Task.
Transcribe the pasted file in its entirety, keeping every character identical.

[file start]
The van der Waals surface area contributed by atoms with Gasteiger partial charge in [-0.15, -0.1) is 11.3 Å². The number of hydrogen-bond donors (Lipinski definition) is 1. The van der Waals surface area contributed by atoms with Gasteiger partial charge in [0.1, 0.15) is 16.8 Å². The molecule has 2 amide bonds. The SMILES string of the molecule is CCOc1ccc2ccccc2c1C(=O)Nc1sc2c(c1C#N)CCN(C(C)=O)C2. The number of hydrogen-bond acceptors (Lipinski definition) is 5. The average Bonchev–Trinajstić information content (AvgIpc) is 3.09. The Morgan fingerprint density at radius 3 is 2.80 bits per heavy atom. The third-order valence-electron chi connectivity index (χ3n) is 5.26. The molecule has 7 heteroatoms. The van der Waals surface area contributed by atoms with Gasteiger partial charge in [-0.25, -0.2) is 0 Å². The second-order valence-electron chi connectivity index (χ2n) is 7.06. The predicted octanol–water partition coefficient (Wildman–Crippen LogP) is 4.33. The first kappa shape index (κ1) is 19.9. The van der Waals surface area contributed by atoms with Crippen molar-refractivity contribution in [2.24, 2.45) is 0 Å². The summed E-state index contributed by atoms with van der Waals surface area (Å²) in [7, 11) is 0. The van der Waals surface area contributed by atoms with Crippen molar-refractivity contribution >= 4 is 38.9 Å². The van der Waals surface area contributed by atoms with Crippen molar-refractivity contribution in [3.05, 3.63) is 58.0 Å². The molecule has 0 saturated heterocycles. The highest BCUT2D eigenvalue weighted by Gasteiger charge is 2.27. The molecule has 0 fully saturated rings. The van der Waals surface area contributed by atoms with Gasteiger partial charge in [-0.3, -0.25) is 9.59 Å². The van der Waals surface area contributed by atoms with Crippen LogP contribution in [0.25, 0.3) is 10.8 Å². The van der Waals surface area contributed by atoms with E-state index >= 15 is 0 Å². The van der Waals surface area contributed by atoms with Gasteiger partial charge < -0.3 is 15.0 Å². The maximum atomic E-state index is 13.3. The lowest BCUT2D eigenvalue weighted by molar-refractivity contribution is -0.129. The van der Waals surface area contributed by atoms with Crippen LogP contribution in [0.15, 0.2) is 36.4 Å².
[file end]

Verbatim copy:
The van der Waals surface area contributed by atoms with Gasteiger partial charge in [-0.15, -0.1) is 11.3 Å². The number of hydrogen-bond donors (Lipinski definition) is 1. The van der Waals surface area contributed by atoms with Gasteiger partial charge in [0.1, 0.15) is 16.8 Å². The molecule has 2 amide bonds. The SMILES string of the molecule is CCOc1ccc2ccccc2c1C(=O)Nc1sc2c(c1C#N)CCN(C(C)=O)C2. The number of hydrogen-bond acceptors (Lipinski definition) is 5. The average Bonchev–Trinajstić information content (AvgIpc) is 3.09. The Morgan fingerprint density at radius 3 is 2.80 bits per heavy atom. The third-order valence-electron chi connectivity index (χ3n) is 5.26. The molecule has 7 heteroatoms. The van der Waals surface area contributed by atoms with Gasteiger partial charge in [-0.25, -0.2) is 0 Å². The second-order valence-electron chi connectivity index (χ2n) is 7.06. The predicted octanol–water partition coefficient (Wildman–Crippen LogP) is 4.33. The first kappa shape index (κ1) is 19.9. The van der Waals surface area contributed by atoms with Crippen molar-refractivity contribution in [2.24, 2.45) is 0 Å². The summed E-state index contributed by atoms with van der Waals surface area (Å²) in [7, 11) is 0. The van der Waals surface area contributed by atoms with Crippen molar-refractivity contribution >= 4 is 38.9 Å². The van der Waals surface area contributed by atoms with Crippen molar-refractivity contribution in [3.05, 3.63) is 58.0 Å². The molecule has 0 saturated heterocycles. The highest BCUT2D eigenvalue weighted by Gasteiger charge is 2.27. The molecule has 0 fully saturated rings. The van der Waals surface area contributed by atoms with Gasteiger partial charge in [-0.3, -0.25) is 9.59 Å². The van der Waals surface area contributed by atoms with Crippen LogP contribution in [0.25, 0.3) is 10.8 Å². The van der Waals surface area contributed by atoms with E-state index >= 15 is 0 Å². The van der Waals surface area contributed by atoms with Gasteiger partial charge < -0.3 is 15.0 Å². The maximum atomic E-state index is 13.3. The lowest BCUT2D eigenvalue weighted by molar-refractivity contribution is -0.129. The van der Waals surface area contributed by atoms with Crippen LogP contribution in [0.15, 0.2) is 36.4 Å².